A Novel Education Model To Fit The Future Of Biotechnology | 80613
ISSN: 2155-952X

Journal of Biotechnology & Biomaterials
Open Access

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A novel education model to fit the future of biotechnology

2nd World Biotechnology Congress

Meghana Joshi

Keck Graduate Institute, USA

Keynote: J Biotechnol Biomater

DOI: 10.4172/2155-952X-C1-084

The pharmaceutical and biotechnology industry continues to experience an exciting growth with the advancement of novel technologies and drug products for safe and effective therapies of different diseases. As the industry takes on interesting endeavors in drugs and biologics, digital health and analytics, there is an utmost need for trained personnel to take translational research from bench to bedside and to pave the way in treating patients using personalized, preventive and precision medicine. According to the US Department of Labor, the life sciences occupation is projected to grow up to 8 percent by 2024. Over the last decades, the existence of a strong cultural gap between academia and industry as a barrier for collaboration has been discussed across the globe. It has significantly delayed the translation of academic research into novel therapies for patients. The graduate students in academia are mainly focused on basic science concepts and research with very little training in applying those concepts towards solving real-world problems. To bridge that gap between academia and industry, it is important to understand how the pharmaceutical industry works and the different aspects involved in taking a drug from discovery to market. Understanding the challenges that the industry faces will help students become effective managers and leaders in different functions such as R&D, Regulatory, Marketing and others within the industry. There are currently many such models in place to help bridge this gap between academia and industry. Keck Graduate Institute has trained students using one such model for the last 20 years. I have designed and implemented a few programs in collaboration with a global biopharmaceutical company, Biocon. With the success of these kind of novel programs, industry and academia can come together and adopt some elements of the Biocon-KGI program to train future leaders of the biopharmaceutical industry.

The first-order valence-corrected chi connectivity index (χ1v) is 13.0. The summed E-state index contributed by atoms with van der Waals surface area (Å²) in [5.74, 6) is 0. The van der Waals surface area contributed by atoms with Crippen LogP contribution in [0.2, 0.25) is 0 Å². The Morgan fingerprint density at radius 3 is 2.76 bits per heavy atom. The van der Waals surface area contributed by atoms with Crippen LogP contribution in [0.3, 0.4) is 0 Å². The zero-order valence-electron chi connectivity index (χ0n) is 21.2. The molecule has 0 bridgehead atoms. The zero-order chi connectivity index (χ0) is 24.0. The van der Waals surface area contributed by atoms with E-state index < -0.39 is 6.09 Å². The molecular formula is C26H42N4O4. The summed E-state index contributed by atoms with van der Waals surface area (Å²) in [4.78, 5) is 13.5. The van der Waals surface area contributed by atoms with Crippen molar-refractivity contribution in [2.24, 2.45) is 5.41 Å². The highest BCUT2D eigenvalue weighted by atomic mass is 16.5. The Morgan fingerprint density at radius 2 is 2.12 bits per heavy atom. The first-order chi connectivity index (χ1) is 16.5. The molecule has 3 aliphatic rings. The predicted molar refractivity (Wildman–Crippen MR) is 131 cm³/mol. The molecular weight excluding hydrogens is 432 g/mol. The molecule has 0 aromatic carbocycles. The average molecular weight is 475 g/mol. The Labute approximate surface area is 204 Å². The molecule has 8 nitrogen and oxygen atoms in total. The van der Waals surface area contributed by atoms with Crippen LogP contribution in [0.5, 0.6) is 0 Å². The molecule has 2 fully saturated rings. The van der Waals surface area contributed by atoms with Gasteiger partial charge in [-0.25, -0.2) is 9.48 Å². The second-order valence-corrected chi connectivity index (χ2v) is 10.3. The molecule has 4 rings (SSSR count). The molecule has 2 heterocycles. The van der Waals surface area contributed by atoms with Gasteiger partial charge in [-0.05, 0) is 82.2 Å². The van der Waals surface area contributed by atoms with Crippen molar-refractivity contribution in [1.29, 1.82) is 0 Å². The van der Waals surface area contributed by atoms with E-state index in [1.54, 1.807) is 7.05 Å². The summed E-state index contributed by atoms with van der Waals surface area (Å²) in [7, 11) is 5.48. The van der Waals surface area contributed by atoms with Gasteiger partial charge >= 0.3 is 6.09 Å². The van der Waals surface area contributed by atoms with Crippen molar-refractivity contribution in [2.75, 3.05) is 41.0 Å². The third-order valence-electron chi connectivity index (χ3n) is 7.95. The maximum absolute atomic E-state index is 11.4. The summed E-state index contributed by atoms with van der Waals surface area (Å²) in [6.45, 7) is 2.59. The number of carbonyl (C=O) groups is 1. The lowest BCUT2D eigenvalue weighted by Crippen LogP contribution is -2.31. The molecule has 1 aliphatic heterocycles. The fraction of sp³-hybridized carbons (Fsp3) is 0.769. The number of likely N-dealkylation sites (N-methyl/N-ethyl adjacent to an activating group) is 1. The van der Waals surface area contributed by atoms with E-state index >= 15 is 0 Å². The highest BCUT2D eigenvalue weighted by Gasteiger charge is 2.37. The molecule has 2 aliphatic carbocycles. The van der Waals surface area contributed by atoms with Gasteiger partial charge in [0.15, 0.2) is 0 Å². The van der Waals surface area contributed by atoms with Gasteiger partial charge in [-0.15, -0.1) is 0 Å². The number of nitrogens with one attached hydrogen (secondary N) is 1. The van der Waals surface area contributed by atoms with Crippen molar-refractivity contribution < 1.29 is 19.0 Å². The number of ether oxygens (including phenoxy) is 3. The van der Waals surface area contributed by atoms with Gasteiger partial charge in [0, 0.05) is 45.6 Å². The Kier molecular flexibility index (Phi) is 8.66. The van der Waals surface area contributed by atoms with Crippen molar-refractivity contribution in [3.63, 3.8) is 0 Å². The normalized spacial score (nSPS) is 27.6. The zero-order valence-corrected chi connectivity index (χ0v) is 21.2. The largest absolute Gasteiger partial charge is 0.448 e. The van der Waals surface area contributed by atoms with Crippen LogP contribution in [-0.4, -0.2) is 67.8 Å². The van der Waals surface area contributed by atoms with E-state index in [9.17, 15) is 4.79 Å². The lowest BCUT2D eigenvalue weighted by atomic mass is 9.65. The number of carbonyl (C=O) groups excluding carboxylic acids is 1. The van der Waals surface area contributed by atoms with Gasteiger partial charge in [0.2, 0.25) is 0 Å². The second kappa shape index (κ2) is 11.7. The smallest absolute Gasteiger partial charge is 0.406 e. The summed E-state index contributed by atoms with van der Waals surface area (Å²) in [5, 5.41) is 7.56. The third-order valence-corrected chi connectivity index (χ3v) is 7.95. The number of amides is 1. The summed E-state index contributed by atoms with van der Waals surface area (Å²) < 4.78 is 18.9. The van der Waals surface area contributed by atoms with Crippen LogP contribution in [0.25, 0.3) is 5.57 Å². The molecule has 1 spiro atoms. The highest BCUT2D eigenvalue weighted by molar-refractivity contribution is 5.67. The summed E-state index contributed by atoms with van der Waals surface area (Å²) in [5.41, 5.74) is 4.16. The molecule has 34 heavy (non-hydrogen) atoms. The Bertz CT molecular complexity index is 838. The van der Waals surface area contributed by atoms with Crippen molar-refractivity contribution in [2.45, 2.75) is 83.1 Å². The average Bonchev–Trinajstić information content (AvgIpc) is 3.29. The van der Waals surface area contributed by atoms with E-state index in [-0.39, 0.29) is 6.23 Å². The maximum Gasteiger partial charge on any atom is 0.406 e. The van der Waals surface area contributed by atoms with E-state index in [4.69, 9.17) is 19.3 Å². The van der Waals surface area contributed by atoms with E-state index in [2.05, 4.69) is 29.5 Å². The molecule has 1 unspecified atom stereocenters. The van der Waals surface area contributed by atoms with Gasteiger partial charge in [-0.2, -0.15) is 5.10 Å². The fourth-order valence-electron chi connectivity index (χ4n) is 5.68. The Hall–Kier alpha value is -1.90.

Meghana Joshi is the Program Director for Biocon-KGI certificate programs based at Keck Graduate Institute, California, USA. She has received her PhD in Biological Sciences from the University of Illinois at Chicago, followed by Post-doctoral experience at M D Anderson Cancer Center, Houston, Texas and Columbia University, New York. Thereafter, she has completed the KGI Postdoctoral Professional Master’s degree, a program training PhD's to work in the Biotech industry. She teaches a course in Pharmaceutical Drug Development and works as a Consultant to Life Science companies to help them conduct market research and to help in licensing products and forming collaborations, particularly in the area of biosimilars.